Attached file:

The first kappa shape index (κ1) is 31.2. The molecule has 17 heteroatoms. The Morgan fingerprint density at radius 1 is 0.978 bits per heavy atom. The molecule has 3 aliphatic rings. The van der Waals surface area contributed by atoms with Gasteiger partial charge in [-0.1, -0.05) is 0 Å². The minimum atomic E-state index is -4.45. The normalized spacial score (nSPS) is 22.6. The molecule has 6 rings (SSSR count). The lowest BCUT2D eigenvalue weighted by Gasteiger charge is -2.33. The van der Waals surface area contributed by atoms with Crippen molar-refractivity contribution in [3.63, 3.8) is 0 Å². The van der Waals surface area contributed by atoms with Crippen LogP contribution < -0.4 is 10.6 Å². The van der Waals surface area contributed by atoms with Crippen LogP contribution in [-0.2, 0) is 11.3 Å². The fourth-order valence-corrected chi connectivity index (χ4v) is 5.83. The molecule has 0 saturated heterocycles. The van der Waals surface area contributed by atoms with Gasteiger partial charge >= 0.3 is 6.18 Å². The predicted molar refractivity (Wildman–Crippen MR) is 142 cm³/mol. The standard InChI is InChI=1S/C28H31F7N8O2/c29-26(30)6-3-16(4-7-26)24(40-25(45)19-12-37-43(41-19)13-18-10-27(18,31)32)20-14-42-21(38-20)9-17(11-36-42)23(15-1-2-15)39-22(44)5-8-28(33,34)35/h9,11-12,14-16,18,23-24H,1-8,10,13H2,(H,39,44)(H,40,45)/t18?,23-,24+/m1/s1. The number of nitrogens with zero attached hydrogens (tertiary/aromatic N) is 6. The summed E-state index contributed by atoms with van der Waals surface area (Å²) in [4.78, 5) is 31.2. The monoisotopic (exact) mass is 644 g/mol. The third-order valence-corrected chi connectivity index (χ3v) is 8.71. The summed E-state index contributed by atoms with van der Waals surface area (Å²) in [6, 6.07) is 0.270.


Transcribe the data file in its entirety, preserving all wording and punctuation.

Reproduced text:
The first kappa shape index (κ1) is 31.2. The molecule has 17 heteroatoms. The Morgan fingerprint density at radius 1 is 0.978 bits per heavy atom. The molecule has 3 aliphatic rings. The van der Waals surface area contributed by atoms with Gasteiger partial charge in [-0.1, -0.05) is 0 Å². The minimum atomic E-state index is -4.45. The normalized spacial score (nSPS) is 22.6. The molecule has 6 rings (SSSR count). The lowest BCUT2D eigenvalue weighted by Gasteiger charge is -2.33. The van der Waals surface area contributed by atoms with Crippen molar-refractivity contribution in [3.63, 3.8) is 0 Å². The van der Waals surface area contributed by atoms with Crippen LogP contribution < -0.4 is 10.6 Å². The van der Waals surface area contributed by atoms with Crippen LogP contribution in [-0.2, 0) is 11.3 Å². The fourth-order valence-corrected chi connectivity index (χ4v) is 5.83. The molecule has 0 saturated heterocycles. The van der Waals surface area contributed by atoms with Gasteiger partial charge >= 0.3 is 6.18 Å². The predicted molar refractivity (Wildman–Crippen MR) is 142 cm³/mol. The standard InChI is InChI=1S/C28H31F7N8O2/c29-26(30)6-3-16(4-7-26)24(40-25(45)19-12-37-43(41-19)13-18-10-27(18,31)32)20-14-42-21(38-20)9-17(11-36-42)23(15-1-2-15)39-22(44)5-8-28(33,34)35/h9,11-12,14-16,18,23-24H,1-8,10,13H2,(H,39,44)(H,40,45)/t18?,23-,24+/m1/s1. The number of nitrogens with zero attached hydrogens (tertiary/aromatic N) is 6. The summed E-state index contributed by atoms with van der Waals surface area (Å²) in [4.78, 5) is 31.2. The monoisotopic (exact) mass is 644 g/mol. The third-order valence-corrected chi connectivity index (χ3v) is 8.71. The summed E-state index contributed by atoms with van der Waals surface area (Å²) in [6, 6.07) is 0.270.